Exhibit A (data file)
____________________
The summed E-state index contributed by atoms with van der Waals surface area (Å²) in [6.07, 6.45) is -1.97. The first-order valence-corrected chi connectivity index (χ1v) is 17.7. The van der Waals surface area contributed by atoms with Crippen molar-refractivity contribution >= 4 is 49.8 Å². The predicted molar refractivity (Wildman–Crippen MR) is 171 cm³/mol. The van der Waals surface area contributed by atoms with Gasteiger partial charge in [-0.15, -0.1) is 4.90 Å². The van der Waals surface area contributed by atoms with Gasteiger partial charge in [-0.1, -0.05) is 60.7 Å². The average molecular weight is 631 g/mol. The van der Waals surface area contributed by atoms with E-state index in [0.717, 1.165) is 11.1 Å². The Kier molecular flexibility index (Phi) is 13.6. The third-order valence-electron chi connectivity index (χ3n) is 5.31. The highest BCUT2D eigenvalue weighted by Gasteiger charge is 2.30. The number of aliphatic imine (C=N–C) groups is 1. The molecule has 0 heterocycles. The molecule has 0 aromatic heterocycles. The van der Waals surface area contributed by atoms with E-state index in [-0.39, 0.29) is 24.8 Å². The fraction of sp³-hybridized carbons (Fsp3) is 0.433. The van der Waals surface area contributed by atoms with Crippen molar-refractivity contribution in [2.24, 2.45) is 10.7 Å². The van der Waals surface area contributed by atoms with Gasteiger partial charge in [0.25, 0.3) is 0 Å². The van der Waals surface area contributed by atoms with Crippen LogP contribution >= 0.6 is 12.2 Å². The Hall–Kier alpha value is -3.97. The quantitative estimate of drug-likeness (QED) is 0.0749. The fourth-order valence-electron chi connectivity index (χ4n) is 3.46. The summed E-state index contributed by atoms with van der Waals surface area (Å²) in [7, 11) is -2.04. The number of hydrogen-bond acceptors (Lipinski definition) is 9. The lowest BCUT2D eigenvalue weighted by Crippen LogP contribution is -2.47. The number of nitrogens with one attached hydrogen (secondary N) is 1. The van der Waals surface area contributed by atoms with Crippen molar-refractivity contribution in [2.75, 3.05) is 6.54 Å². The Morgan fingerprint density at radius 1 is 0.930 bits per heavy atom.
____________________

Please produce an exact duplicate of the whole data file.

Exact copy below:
The summed E-state index contributed by atoms with van der Waals surface area (Å²) in [6.07, 6.45) is -1.97. The first-order valence-corrected chi connectivity index (χ1v) is 17.7. The van der Waals surface area contributed by atoms with Crippen molar-refractivity contribution >= 4 is 49.8 Å². The predicted molar refractivity (Wildman–Crippen MR) is 171 cm³/mol. The van der Waals surface area contributed by atoms with Gasteiger partial charge in [-0.15, -0.1) is 4.90 Å². The van der Waals surface area contributed by atoms with Gasteiger partial charge in [-0.1, -0.05) is 60.7 Å². The average molecular weight is 631 g/mol. The van der Waals surface area contributed by atoms with E-state index in [0.717, 1.165) is 11.1 Å². The Kier molecular flexibility index (Phi) is 13.6. The third-order valence-electron chi connectivity index (χ3n) is 5.31. The highest BCUT2D eigenvalue weighted by Gasteiger charge is 2.30. The number of aliphatic imine (C=N–C) groups is 1. The molecule has 0 heterocycles. The molecule has 0 aromatic heterocycles. The van der Waals surface area contributed by atoms with E-state index in [-0.39, 0.29) is 24.8 Å². The fraction of sp³-hybridized carbons (Fsp3) is 0.433. The van der Waals surface area contributed by atoms with Crippen molar-refractivity contribution in [2.24, 2.45) is 10.7 Å². The van der Waals surface area contributed by atoms with Gasteiger partial charge in [0.25, 0.3) is 0 Å². The van der Waals surface area contributed by atoms with Crippen LogP contribution >= 0.6 is 12.2 Å². The Hall–Kier alpha value is -3.97. The quantitative estimate of drug-likeness (QED) is 0.0749. The fourth-order valence-electron chi connectivity index (χ4n) is 3.46. The summed E-state index contributed by atoms with van der Waals surface area (Å²) in [7, 11) is -2.04. The number of hydrogen-bond acceptors (Lipinski definition) is 9. The lowest BCUT2D eigenvalue weighted by Crippen LogP contribution is -2.47. The number of nitrogens with one attached hydrogen (secondary N) is 1. The van der Waals surface area contributed by atoms with Crippen molar-refractivity contribution in [2.75, 3.05) is 6.54 Å². The Morgan fingerprint density at radius 1 is 0.930 bits per heavy atom.